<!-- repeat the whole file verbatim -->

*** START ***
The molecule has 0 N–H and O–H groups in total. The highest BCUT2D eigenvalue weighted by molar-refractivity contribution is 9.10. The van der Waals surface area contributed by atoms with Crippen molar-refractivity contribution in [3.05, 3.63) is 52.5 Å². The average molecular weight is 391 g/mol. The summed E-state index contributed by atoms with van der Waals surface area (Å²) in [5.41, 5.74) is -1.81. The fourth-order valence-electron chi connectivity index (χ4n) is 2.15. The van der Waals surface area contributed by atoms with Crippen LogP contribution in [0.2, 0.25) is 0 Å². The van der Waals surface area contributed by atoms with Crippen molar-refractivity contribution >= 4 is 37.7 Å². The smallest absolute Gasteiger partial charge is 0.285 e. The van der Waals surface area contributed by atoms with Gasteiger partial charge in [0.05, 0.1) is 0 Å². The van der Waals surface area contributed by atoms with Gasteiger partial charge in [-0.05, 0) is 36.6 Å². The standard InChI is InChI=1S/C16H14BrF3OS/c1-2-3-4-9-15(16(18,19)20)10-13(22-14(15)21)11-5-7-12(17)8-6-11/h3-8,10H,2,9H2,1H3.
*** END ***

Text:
The molecule has 0 N–H and O–H groups in total. The highest BCUT2D eigenvalue weighted by molar-refractivity contribution is 9.10. The van der Waals surface area contributed by atoms with Crippen molar-refractivity contribution in [3.05, 3.63) is 52.5 Å². The average molecular weight is 391 g/mol. The summed E-state index contributed by atoms with van der Waals surface area (Å²) in [5.41, 5.74) is -1.81. The fourth-order valence-electron chi connectivity index (χ4n) is 2.15. The van der Waals surface area contributed by atoms with Crippen LogP contribution in [0.2, 0.25) is 0 Å². The van der Waals surface area contributed by atoms with Crippen molar-refractivity contribution >= 4 is 37.7 Å². The smallest absolute Gasteiger partial charge is 0.285 e. The van der Waals surface area contributed by atoms with Gasteiger partial charge in [0.05, 0.1) is 0 Å². The van der Waals surface area contributed by atoms with Gasteiger partial charge in [-0.05, 0) is 36.6 Å². The standard InChI is InChI=1S/C16H14BrF3OS/c1-2-3-4-9-15(16(18,19)20)10-13(22-14(15)21)11-5-7-12(17)8-6-11/h3-8,10H,2,9H2,1H3.